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    The road to serfdom is paved with good intentions

    In Dan Brown's 2013 novel "Inferno," an environmentalist wants to mass-sterilise a third of the world's population because he thinks population growth is too high. Inferno is fictional and loosely based on the idea of birth control, one-child policy, and especially coercive sterilisation derived from Paul Ehrlich's "The population bomb" in the 1960s. The apocalyptic predictions from the 1960s didn't, fortunately, come to fruition and cheerleaders of doom are often ridiculed by comparing their thinking to Thomas Malthus (1766-1834), the British economic demographer who too underestimated human ingenuity and problem-solving skill.

    Simplifying a bit, there are two types of people: those who glorify nature and those who glorify humanity. The first group read Al Gore's "An inconvenient truth" and cherished James Lovelock's Gaia theory and might think Earth is alive, an organism of some sort. The second group read Hans Rosling's "Factfulness" and Matt Ridley's "The Rational Optimist" and the people in the second group are quite happy that misery has been reduced for billions of people over the past 70+ years. The first group is generally pessimistic and thinks cutting down trees to make space for food production, or using fertiliser, or utilising hydro or nuclear power are bad things. The second group is more optimistic and calls the bad things progress or just "civilisation". The first group wants to move away from fossil fuel because it harms nature. The second group wants to move away from fossil fuel because it kills millions of humans per year.

    One of the many ironies of today is that the "greens", i.e., those who glorify nature, want to roll back the so-called Green Revolution, and thereby civilisation: If human emissions are the problem, then humanity is the problem. This line of thinking is dangerous. History is unkind to ideologies that want to get rid of people.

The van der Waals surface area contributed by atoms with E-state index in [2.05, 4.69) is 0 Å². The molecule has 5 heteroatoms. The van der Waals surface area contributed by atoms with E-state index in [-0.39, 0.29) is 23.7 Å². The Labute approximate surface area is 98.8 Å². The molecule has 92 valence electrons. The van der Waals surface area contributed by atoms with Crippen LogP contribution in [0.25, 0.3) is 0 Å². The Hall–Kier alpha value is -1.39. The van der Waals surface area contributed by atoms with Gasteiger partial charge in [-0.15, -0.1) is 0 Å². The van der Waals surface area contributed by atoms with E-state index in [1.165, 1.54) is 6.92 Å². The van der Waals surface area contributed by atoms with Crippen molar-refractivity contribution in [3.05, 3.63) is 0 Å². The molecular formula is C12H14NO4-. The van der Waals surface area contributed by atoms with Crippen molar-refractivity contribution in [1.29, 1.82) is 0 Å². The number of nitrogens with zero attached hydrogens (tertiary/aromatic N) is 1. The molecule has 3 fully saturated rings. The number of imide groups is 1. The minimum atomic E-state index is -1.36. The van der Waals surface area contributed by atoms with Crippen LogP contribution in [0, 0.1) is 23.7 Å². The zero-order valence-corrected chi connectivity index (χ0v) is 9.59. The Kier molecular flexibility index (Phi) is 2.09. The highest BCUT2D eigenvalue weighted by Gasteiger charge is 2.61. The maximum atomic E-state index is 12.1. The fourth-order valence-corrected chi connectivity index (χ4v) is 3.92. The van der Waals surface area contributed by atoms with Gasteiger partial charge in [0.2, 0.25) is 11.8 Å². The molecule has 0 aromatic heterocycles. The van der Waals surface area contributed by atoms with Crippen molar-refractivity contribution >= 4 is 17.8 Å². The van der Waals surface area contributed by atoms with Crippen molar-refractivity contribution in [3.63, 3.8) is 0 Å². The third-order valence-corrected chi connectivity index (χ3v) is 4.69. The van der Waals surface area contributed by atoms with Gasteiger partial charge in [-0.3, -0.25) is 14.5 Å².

It is Norman Borlaug's Green Revolution that allows to feed eight billion people, not nature. Nature didn't even produce a cow, a meadow, or a potato. Humans did. (Albeit with the help of nature.) At the time of Thomas Malthus, it is estimated that around 100,000 chickens existed. Today there are around 23 billion. Nature does not produce enough chicken nuggets or satay skewers for civilisations to survive. Humans do. (Although, that said, we need nature more than nature needs us.)

    At this years World Economic Forum (WEF) in Davos, Donald Trump advocated for optimism, rather than pessimism. He advised against paying too much attention to "perennial prophets of doom and their predictions of the apocalypse." He ridiculed "yesterday's foolish fortune-tellers". He warned from the dangers of unfreedom and the increasing demand for more power by the alarmists.

    The practical relevance is that the thinking of Dan Brown's fictional environmentalist in Inferno, Bertrand Zobrist, a Swiss genetic engineer, might not be as wide apart to the thinking of today's environmentalists as one would like it to be. As humanists, that is.

    If Man is the problem, "constraining" Man is the solution. In a Bertrand Zobrist line of thought, that is. Intentions are good though. There's even a proverb: "The road to collective happiness is paved with good intentions."

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